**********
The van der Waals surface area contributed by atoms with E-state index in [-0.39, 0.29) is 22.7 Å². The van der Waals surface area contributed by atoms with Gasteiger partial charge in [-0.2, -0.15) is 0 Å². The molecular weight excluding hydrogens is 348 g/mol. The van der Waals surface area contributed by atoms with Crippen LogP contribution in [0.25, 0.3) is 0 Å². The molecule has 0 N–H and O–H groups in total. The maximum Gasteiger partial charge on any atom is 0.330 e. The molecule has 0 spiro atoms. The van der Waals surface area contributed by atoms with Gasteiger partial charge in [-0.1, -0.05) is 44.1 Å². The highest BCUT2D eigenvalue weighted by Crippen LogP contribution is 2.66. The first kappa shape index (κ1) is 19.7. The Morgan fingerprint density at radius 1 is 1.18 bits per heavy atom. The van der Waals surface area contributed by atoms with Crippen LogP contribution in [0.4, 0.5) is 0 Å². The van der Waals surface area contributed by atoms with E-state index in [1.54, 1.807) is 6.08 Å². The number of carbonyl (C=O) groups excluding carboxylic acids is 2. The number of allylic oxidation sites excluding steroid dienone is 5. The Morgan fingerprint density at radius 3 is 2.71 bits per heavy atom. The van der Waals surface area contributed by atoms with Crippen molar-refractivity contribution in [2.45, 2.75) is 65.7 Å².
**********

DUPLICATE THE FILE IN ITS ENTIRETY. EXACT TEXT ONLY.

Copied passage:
The van der Waals surface area contributed by atoms with E-state index in [-0.39, 0.29) is 22.7 Å². The van der Waals surface area contributed by atoms with Gasteiger partial charge in [-0.2, -0.15) is 0 Å². The molecular weight excluding hydrogens is 348 g/mol. The van der Waals surface area contributed by atoms with Crippen LogP contribution in [0.25, 0.3) is 0 Å². The molecule has 0 N–H and O–H groups in total. The maximum Gasteiger partial charge on any atom is 0.330 e. The molecule has 0 spiro atoms. The van der Waals surface area contributed by atoms with Gasteiger partial charge in [-0.1, -0.05) is 44.1 Å². The highest BCUT2D eigenvalue weighted by Crippen LogP contribution is 2.66. The first kappa shape index (κ1) is 19.7. The Morgan fingerprint density at radius 1 is 1.18 bits per heavy atom. The van der Waals surface area contributed by atoms with Crippen LogP contribution in [0.4, 0.5) is 0 Å². The van der Waals surface area contributed by atoms with E-state index in [1.54, 1.807) is 6.08 Å². The number of carbonyl (C=O) groups excluding carboxylic acids is 2. The number of allylic oxidation sites excluding steroid dienone is 5. The Morgan fingerprint density at radius 3 is 2.71 bits per heavy atom. The van der Waals surface area contributed by atoms with Crippen molar-refractivity contribution in [2.45, 2.75) is 65.7 Å².